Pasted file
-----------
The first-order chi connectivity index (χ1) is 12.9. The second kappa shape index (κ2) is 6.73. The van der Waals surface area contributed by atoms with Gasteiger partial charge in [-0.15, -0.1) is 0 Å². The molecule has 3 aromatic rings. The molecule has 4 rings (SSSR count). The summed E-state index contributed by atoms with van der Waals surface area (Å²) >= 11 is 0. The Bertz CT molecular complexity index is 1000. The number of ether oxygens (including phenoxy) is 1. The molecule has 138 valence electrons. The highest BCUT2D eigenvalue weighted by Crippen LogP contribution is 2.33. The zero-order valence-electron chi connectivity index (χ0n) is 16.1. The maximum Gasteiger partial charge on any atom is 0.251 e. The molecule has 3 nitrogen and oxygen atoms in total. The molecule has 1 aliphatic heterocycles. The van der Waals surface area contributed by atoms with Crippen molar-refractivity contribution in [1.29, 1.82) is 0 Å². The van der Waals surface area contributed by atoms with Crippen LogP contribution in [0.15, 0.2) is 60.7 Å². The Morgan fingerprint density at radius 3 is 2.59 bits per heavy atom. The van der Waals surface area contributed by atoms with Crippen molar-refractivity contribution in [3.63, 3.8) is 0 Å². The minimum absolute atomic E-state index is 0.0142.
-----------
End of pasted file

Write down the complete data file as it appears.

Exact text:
The first-order chi connectivity index (χ1) is 12.9. The second kappa shape index (κ2) is 6.73. The van der Waals surface area contributed by atoms with Gasteiger partial charge in [-0.15, -0.1) is 0 Å². The molecule has 3 aromatic rings. The molecule has 4 rings (SSSR count). The summed E-state index contributed by atoms with van der Waals surface area (Å²) >= 11 is 0. The Bertz CT molecular complexity index is 1000. The number of ether oxygens (including phenoxy) is 1. The molecule has 138 valence electrons. The highest BCUT2D eigenvalue weighted by Crippen LogP contribution is 2.33. The zero-order valence-electron chi connectivity index (χ0n) is 16.1. The maximum Gasteiger partial charge on any atom is 0.251 e. The molecule has 3 nitrogen and oxygen atoms in total. The molecule has 1 aliphatic heterocycles. The van der Waals surface area contributed by atoms with Crippen molar-refractivity contribution in [1.29, 1.82) is 0 Å². The van der Waals surface area contributed by atoms with Crippen LogP contribution in [0.15, 0.2) is 60.7 Å². The Morgan fingerprint density at radius 3 is 2.59 bits per heavy atom. The van der Waals surface area contributed by atoms with Crippen molar-refractivity contribution in [3.63, 3.8) is 0 Å². The minimum absolute atomic E-state index is 0.0142.